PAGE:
One of the most challenging bits about laboratory work is your trust in other people’s ability. In such a high-stress environment where every variable needs to be accounted for otherwise an experiment might go awry, you want to depend on someone who is top-class best-in-their-field for a specific task, that way it frees up your ability to go do something else or to focus on becoming even better at your specialty. For a saucier or media maker, that involves figuring out the very best recipes for the cells to grow the most biomass or a certain metabolite. Maybe it involves making stocks or pre-mixes for all the stations in the lab. Or perhaps it’s experimenting with a turbidostat to figure out growth curves for a cell type. This is just one small example of how to practice excellence in these specialist roles.

Underneath these specialists are the commis (apprentices) and porters/plonguer (dishwasher). These are the folks who are starting to learn and working underneath specialists to properly train for the role. In a well-run lab, you’ll always have tons of aspiring folks who are training to build skills and work their way up the ranks to begin planning their own experiments.

Just like a chef carries their knives and other implements of destruction in a roll, a proper scientist should carry a standard set of pipettes, markers, label tape, notebook, scoops, tweezers, gloves, scalpel, thermometer, towels, timer. I also really like building what I call “kits” or “go-bags” for labs. These are boxes with all the proper reagents, materials and disposables for different functions. For example, making a kit for mixing LB involves stocking a box with tryptone, salt, yeast extract, some standard antibiotics (amp, kan), standard flasks, autoclave tape, scoops, weigh boats, label tape, markers and gloves.

Their mise-en-place (quite literally “to put in place”) for the station they work at should be spotless, clean and pre-prepped for work with pre-mixed standard media, plates with antibiotic selection markers, kits with any item they might need for work. Over top of the bench is stocked with any disposables they might need while underneath is any additional materials including storage for cells and/or incubator space for certain experiments.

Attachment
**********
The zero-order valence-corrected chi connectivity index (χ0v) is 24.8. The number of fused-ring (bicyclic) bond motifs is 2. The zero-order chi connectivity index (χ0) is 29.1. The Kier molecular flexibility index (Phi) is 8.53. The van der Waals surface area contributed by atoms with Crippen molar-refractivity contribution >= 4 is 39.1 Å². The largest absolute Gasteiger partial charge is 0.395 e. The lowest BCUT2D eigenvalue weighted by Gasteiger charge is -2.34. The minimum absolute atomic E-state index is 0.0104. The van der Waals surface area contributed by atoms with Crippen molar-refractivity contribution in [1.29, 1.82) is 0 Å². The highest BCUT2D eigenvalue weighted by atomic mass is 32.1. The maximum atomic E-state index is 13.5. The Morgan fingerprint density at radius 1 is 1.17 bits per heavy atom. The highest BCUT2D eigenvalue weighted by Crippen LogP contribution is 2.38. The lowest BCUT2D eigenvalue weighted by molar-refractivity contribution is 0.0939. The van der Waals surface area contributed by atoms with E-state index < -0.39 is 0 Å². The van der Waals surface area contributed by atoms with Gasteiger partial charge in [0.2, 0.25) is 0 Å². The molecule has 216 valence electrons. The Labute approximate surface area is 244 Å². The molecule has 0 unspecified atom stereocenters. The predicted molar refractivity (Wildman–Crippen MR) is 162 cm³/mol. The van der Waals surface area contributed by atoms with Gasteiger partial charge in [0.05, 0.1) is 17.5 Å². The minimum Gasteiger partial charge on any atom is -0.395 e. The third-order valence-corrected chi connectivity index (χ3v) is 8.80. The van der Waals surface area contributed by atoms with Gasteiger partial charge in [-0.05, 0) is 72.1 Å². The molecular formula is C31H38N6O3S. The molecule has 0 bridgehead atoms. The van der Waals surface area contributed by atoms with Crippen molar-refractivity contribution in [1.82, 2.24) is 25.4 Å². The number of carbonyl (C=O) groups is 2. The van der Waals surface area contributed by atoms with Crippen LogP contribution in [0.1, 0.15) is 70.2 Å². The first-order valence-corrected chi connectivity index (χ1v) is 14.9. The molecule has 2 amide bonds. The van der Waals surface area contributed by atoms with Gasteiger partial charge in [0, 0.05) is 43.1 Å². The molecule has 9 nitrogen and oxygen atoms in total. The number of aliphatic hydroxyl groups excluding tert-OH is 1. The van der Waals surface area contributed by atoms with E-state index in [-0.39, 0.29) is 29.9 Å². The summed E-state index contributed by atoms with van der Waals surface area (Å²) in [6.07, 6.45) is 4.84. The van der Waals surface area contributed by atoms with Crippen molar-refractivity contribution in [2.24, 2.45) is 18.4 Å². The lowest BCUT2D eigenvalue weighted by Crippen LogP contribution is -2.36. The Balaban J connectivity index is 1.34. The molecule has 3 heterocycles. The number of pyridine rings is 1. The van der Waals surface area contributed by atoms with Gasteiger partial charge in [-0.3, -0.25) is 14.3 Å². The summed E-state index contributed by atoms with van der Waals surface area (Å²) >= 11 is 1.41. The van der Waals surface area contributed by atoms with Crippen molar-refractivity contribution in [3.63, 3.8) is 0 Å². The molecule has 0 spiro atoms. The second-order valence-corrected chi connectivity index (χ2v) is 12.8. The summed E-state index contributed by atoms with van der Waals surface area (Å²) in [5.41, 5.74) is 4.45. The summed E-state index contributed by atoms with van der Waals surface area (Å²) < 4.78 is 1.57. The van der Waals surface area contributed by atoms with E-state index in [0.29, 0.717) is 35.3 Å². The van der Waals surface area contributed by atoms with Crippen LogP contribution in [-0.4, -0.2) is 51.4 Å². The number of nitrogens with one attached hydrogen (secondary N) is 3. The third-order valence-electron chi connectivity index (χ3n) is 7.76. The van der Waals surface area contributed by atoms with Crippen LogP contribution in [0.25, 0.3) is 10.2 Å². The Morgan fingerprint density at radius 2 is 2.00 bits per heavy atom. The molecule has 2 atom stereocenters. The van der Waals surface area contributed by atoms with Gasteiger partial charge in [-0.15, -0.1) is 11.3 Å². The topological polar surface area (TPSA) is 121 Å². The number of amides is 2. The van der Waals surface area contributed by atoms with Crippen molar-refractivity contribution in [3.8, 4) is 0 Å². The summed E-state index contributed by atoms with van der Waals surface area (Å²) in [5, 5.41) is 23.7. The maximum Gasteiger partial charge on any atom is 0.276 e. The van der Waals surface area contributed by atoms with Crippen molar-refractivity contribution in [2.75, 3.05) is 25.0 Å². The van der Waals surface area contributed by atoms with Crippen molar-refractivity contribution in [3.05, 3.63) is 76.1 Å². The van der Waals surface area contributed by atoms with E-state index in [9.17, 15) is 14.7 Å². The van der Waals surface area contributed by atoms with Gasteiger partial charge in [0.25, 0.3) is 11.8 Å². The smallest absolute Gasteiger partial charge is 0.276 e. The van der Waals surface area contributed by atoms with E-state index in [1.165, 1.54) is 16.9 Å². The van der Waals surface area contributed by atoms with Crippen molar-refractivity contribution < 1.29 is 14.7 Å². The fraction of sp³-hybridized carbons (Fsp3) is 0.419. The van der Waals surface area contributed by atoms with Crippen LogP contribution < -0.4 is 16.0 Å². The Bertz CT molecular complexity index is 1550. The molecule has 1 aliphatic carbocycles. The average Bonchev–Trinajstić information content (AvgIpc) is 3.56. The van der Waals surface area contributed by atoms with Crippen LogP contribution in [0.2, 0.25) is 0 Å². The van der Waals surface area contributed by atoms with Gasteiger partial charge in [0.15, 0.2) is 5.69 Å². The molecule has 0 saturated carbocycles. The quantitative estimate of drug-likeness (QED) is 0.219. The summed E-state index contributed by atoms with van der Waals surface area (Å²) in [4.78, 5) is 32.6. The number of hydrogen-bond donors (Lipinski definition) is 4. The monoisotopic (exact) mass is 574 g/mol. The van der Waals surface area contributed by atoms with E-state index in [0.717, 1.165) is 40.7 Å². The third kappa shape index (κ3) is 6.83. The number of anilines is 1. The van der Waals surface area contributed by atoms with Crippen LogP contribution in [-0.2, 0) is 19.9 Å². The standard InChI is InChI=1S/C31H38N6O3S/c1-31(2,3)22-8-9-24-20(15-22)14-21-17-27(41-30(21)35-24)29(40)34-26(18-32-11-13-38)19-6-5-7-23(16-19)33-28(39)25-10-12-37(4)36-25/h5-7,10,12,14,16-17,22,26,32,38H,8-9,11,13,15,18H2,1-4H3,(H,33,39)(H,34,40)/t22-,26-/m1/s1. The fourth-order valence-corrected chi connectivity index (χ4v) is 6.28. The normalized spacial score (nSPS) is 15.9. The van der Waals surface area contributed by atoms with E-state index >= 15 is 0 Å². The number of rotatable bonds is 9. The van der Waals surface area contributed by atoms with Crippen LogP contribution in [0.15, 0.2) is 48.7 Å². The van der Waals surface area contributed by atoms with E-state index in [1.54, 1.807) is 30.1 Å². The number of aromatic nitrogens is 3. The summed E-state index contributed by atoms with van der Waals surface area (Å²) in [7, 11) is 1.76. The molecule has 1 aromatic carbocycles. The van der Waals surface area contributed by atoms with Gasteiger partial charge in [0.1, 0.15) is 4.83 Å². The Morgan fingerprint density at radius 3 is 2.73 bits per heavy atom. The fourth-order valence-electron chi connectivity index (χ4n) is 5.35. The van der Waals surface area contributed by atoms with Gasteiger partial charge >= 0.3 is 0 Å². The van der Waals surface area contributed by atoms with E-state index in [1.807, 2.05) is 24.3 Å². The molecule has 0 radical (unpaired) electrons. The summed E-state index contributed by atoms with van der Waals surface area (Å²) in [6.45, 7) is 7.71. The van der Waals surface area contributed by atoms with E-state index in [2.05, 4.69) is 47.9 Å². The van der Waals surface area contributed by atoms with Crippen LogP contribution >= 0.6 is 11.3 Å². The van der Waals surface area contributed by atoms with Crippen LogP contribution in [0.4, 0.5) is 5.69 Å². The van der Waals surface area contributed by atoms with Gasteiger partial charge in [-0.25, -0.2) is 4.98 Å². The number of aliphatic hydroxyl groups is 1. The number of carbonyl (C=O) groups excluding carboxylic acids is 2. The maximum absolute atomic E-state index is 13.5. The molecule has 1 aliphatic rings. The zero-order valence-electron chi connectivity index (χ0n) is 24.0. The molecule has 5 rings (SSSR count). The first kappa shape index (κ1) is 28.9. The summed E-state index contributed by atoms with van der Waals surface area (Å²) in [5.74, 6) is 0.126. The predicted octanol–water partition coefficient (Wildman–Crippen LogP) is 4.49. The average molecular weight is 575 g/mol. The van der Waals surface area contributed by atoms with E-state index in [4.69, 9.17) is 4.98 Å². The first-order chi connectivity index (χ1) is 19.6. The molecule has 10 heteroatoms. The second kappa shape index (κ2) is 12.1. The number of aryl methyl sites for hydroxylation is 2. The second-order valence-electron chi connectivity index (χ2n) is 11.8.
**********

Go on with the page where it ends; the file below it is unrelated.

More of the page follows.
Although initially while it might seem wasteful, this ensures that you never run out of necessary materials to the function of the lab which would bring things to a grinding halt. A scientist has everything they need at their fingertips and it’s possible to know what they don’t have and/or if something is disorganized or out-of-place you tend to identify that early before it becomes an issue. It also leads to greater speed of operation and systems of personalization/specialization to aid in the functioning of building momentum and getting more experiments out the door.

As we’ve built out our lab in the style of kitchen organization, I’ve fallen into the role of project manager to aid in my chief scientist’s research plans. We have an excellent research scientist who has his own apprentice learning the ropes. We’re starting to fill out specialist roles in the lab now to build out a full team. The dream is to have a team of 3 scientists working as specialists together — one informatics specialist working on the DNA prep, one cell-growth specialist working on the organism prep, and one analytical specialist working on the data collection, overseen by a project manager all with the aim of cranking out as many experiments as quickly as possible.

We’ve even started looking at how to standardize the space in which folks operate in to ensure repeatability. I’ve begun working on building out standardized shipping container laboratories so these groups of people can pack up and move to any location with knowledge and understanding of where everything is and immediately begin working with standardized protocols in place.

This may sound a bit overbearing to some and I agree, I’d like to live in a world in which laboratory work could be creative and free-flowing without overbearing systems of organization. I’m drawing inspiration from the restaurant world where there’s an explosion of creativity in recipes, speed and efficiency of production of a large number of recipes, and a well-thought-out system of management and discipline that ensures folks can apprentice and learn the ropes properly to rise up through the ranks to create their own recipes.

What is a lab if not a kitchen that plays with the variables of their recipes in order to learn? I’m excited to take these concepts further and test them out in the real world.



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Elliot Roth

Elliot Roth


Founder @spirainc - creating photosynthetic tech to tackle global challenges, starting with local production of industrial chemicals. @thatmre